I haven't met too many fellow local fans, but I've seen enough to get a reasonable spectrum of things. We've got the same kinds of people as anywhere else, pretty much: the ones in it for the money, the ones in it for the toys, the ones in it for the kewlfactor [you know, bragging rights] of having two or more of every figure ever made, even ones in it for their kids. In my trading and selling experience I've met Transfans who took stuff off my hands, sold/traded me stuff I needed, and/or directed me toward others who could do either or both. Either way I've always found my fellow locals to be of some help and rarely ever none. If nothing else, they provide interesting TF conversation.

Then there's the junk shops, which would be good collector shops if the selection were only consistently good and the stuff were not consistently in pieces. One particular shop I frequent has good-condition junk of all kinds and a bin of sorts set aside for old toys. My first find was a McDonald's Tankorr for around 45c [as opposed to one collector shop's $4-$5], and I recall one of my friends finding a Wreck-Gar [!] in good condition but without weapons for around $1.50. I've heard of people piecing together entire figures from the parts strewn through the mess, but it doesn't always work out as nicely as it could. The place remains my best source for loose spark crystals though, and there are parts and figures from other lines to be found too.

Then, If you're feeling adventurous - and a bit odd-nostalgic - you can take a trip to a nearby bazaartown to rustle up some bootlegs. The bootlegs, oddly enough, usually make it to the cheaper mainstream malls but this town in particular is the local source for the stuff. Deluxe Nightscream, the all-original BM Primal mold, Deluxe-ish Depth Charge, and all the mini Optimal Optimi you can shake a stick at have their homes here. Many bootlegs from other lines [one friend of mine found a Pegasmon and a KO Mach Kick, Corahda and G1 Brainstorm here] are also present if you look everywhere. And everywhere's exactly where you want to look if you want to find some really interesting stuff: I once saw a Power Rangers DX Ninja MegaFalconZord bootlegged from the less common Japanese version [the Falcon had the wing lights and a light-up button on its back]. Of course, while all this doesn't really compare to bringing a fresh store-bought TF home, it's still really good fun of a completely different shade.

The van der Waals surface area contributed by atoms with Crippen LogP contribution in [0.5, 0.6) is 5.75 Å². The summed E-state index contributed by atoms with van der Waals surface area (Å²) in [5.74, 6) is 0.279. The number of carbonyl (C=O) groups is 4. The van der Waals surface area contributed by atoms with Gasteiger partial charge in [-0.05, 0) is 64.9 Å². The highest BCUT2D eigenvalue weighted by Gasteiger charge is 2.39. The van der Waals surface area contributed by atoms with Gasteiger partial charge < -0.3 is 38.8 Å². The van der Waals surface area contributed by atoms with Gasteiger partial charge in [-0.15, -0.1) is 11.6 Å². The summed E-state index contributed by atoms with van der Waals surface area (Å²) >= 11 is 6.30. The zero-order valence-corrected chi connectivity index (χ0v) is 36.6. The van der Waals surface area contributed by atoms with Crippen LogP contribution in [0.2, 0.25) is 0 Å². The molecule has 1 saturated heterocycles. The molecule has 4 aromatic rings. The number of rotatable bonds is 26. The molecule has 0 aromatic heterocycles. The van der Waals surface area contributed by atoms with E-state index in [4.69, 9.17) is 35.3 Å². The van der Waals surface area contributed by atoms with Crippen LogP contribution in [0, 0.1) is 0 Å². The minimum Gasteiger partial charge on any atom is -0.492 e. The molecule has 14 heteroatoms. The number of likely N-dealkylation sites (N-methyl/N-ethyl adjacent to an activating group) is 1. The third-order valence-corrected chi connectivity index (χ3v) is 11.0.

As one might expect, the local fandom does more or less balance things out. Most of those I've met have been fans since G1 rolled around, and there are plenty who just have Transformers as a sub-hobby, under the [more locally popular] general mecha-hobby umbrella. There are those, however, who are Transfans first and fans of other things second, and it's a very refreshing thing to be interacting with them.

Of course, it's not a perfect world, and there are some annoying elements. I once told a friend that if we were to ever organize a big convention for Transfans, half the room would be scalpers and similar 'collector' salespeople trying to capitalize on the Big Money possibilities, while one-fourth would be the know-it-all fanboys [yes, I believe there ARE those here who exist to tell others things they already know], and the remaining one-fourth would be mecha fans lured in by the concept of robot toys [and while they have some good eggs, those shores aren't exactly the calmest, levelest ones I know of].